“In the past 48 hours I’ve said the phrase `I don’t know’ about 1,000 times,”  he said. “That not knowing has got to be the worst part of this whole  thing.”

At St. John’s Episcopal Church, 54-year-old Donna Denner, an art teacher at  an elementary school in nearby Danbury whose classroom was locked down after the  shooting, said she feels the same way she did after 9/11 but isn’t sure the rest  of the country is.

“I don’t know if the rest of the country is struggling to understand it the  same way we are here,” she said. “Life goes on, but you’re not the same. Is the  rest of the country — are they going about their regular activities? Is it just  another news story to them?”

Lanza’s brother, Ryan Lanza, 24, who was  widely and erroneously reported to be the suspect, was questioned in Hoboken,  N.J., but authorities said he was not involved.  An FBI source tells Fox  News that Ryan Lanza and the father, Peter Lanza, have both been cleared and are  not longer being questioned.

The vehicle the suspect drove to the school was registered to his mother. At  least three guns were found — a Glock and a Sig Sauer, both pistols, inside the  school, and a .223-caliber rifle in the back of a car, authorities said.

Sources told Fox News the guns used in the shooting were owned by and legally  registered to Nancy Lanza.

ATF spokeswoman Ginger Colbrun said earlier that there was no evidence Lanza  was involved in gun clubs or had trained for the shooting. When reached later in  the day and asked whether that was still true, she said, “We’re following any  and all leads related to this individual and firearms.”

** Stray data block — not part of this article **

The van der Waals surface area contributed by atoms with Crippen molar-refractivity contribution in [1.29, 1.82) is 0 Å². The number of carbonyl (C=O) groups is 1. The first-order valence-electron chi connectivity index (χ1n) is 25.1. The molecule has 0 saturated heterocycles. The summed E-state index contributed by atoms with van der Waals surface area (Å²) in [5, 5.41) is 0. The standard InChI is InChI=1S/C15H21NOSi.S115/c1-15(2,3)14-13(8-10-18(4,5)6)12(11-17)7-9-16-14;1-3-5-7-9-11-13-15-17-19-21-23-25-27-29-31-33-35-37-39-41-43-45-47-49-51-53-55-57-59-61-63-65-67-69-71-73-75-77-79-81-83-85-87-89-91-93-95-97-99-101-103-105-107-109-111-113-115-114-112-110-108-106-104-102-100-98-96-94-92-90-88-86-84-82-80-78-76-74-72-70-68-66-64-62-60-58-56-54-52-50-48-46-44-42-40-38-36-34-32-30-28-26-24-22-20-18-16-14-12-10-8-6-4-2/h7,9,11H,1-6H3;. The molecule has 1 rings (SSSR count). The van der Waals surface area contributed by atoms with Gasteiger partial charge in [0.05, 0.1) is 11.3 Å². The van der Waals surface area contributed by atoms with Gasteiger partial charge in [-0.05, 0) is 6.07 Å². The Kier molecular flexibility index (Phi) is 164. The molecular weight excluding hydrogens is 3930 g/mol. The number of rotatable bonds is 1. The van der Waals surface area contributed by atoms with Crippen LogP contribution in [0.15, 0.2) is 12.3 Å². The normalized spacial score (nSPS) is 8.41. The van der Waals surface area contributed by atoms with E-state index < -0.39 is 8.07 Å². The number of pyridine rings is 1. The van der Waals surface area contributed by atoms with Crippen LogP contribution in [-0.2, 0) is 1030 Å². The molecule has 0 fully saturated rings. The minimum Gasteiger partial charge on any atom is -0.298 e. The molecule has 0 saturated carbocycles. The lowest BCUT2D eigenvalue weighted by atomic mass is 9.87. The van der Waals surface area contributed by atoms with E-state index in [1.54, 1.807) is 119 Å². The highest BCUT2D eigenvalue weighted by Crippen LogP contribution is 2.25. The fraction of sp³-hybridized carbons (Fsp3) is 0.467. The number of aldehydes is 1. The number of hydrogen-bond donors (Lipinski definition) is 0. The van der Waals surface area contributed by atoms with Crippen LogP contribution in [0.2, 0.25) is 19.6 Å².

Dean Price, director of the Wooster Mountain State Range — a shooting range  in Danbury — said two ATF agents visited the range Friday night and stayed into  the early morning looking through thousands of names on sign-in logs.

He said that he had never seen Adam or Nancy Lanza there and that agents told  him they did not find their names on the sign-in sheets.

Law enforcement officials have said they’ve found no note or manifesto from  Lanza of the sort they have come to expect after murderous rampages such as the  Virginia Tech bloodbath in 2007 that left 33 people dead.

Vance said during Friday afternoon’s news  conference that police arrived at the scene “within minutes” of a 911 call  placed shortly after 9:30 a.m. Friday.

“Every door, every crack, every crevice of  that school” was checked, Vance said. “The entire school was searched.” He said  the shooting occurred inside two rooms in “one section of the  school.”

Lanza was believed to suffer from a personality disorder and lived with his  mother, said a law enforcement official who was briefed on the investigation but  was not authorized to discuss it.

Education officials said they had found no link between Lanza’s mother and  the school, contrary to news reports that said she was a teacher there.  Investigators said they believe Adam Lanza attended Sandy Hook Elementary many  years ago, but they had no explanation for why he went there Friday.

President Obama was notified of the  shooting about an hour after it occurred, White House officials said.

“Our hearts are broken today,” Obama said in a brief address to the nation on  Friday. “We’ve endured too many of  these tragedies in these past few years, and each time I receive the news I  react not as a president, but as a parent.”

“Most victims were children, between five and 10 years old…They had their  entire lives ahead of them, birthdays, graduations weddings, kids of their own,”  he said, pausing before wiping tears from his eyes.

Sandy Hook Elementary School has close to  700 students.

Newtown is in Fairfield County, about 45  miles southwest of Hartford and 60 miles northeast of New York  City.

Source: Fox News

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Posted by on December 16, 2012. Filed under NY News,Slider. You can follow any responses to this entry through the RSS 2.0. Both comments and pings are currently closed.